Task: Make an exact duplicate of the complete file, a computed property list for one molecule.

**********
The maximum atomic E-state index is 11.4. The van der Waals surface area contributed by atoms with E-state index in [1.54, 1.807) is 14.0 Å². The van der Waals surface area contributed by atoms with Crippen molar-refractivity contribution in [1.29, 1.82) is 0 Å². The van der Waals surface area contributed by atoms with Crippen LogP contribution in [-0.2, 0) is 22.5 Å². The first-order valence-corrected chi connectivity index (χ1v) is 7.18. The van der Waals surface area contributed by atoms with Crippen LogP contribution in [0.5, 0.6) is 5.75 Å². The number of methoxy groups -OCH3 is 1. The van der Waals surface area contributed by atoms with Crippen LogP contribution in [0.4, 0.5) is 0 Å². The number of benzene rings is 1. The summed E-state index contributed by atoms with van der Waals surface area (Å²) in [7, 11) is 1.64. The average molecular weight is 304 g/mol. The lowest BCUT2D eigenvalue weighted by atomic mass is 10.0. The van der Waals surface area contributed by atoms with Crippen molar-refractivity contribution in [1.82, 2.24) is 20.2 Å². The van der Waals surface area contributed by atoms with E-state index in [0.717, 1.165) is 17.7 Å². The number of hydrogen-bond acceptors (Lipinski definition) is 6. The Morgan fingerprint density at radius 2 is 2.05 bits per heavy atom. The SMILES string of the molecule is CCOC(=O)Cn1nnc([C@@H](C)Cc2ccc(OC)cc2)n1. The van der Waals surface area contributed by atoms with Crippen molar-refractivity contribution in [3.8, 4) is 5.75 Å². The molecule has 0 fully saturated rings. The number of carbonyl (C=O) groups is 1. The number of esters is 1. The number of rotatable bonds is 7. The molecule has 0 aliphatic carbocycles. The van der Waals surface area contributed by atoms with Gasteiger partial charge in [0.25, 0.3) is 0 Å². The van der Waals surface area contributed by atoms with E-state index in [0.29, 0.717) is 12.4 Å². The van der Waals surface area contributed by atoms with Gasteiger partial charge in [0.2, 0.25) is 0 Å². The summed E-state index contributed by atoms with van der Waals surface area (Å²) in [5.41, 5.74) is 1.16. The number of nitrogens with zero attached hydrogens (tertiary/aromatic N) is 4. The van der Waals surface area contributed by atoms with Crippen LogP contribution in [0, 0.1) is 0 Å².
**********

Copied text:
The maximum atomic E-state index is 11.4. The van der Waals surface area contributed by atoms with E-state index in [1.54, 1.807) is 14.0 Å². The van der Waals surface area contributed by atoms with Crippen molar-refractivity contribution in [1.29, 1.82) is 0 Å². The van der Waals surface area contributed by atoms with Crippen LogP contribution in [-0.2, 0) is 22.5 Å². The first-order valence-corrected chi connectivity index (χ1v) is 7.18. The van der Waals surface area contributed by atoms with Crippen LogP contribution in [0.5, 0.6) is 5.75 Å². The number of methoxy groups -OCH3 is 1. The van der Waals surface area contributed by atoms with Crippen LogP contribution in [0.4, 0.5) is 0 Å². The number of benzene rings is 1. The summed E-state index contributed by atoms with van der Waals surface area (Å²) in [7, 11) is 1.64. The average molecular weight is 304 g/mol. The lowest BCUT2D eigenvalue weighted by atomic mass is 10.0. The van der Waals surface area contributed by atoms with Crippen molar-refractivity contribution in [1.82, 2.24) is 20.2 Å². The van der Waals surface area contributed by atoms with E-state index in [0.717, 1.165) is 17.7 Å². The number of hydrogen-bond acceptors (Lipinski definition) is 6. The Morgan fingerprint density at radius 2 is 2.05 bits per heavy atom. The SMILES string of the molecule is CCOC(=O)Cn1nnc([C@@H](C)Cc2ccc(OC)cc2)n1. The van der Waals surface area contributed by atoms with Crippen molar-refractivity contribution in [3.8, 4) is 5.75 Å². The molecule has 0 fully saturated rings. The number of carbonyl (C=O) groups is 1. The number of esters is 1. The number of rotatable bonds is 7. The molecule has 0 aliphatic carbocycles. The van der Waals surface area contributed by atoms with Gasteiger partial charge in [0.25, 0.3) is 0 Å². The van der Waals surface area contributed by atoms with E-state index in [0.29, 0.717) is 12.4 Å². The van der Waals surface area contributed by atoms with Gasteiger partial charge in [0.2, 0.25) is 0 Å². The summed E-state index contributed by atoms with van der Waals surface area (Å²) in [5.41, 5.74) is 1.16. The number of nitrogens with zero attached hydrogens (tertiary/aromatic N) is 4. The van der Waals surface area contributed by atoms with Crippen LogP contribution in [0, 0.1) is 0 Å².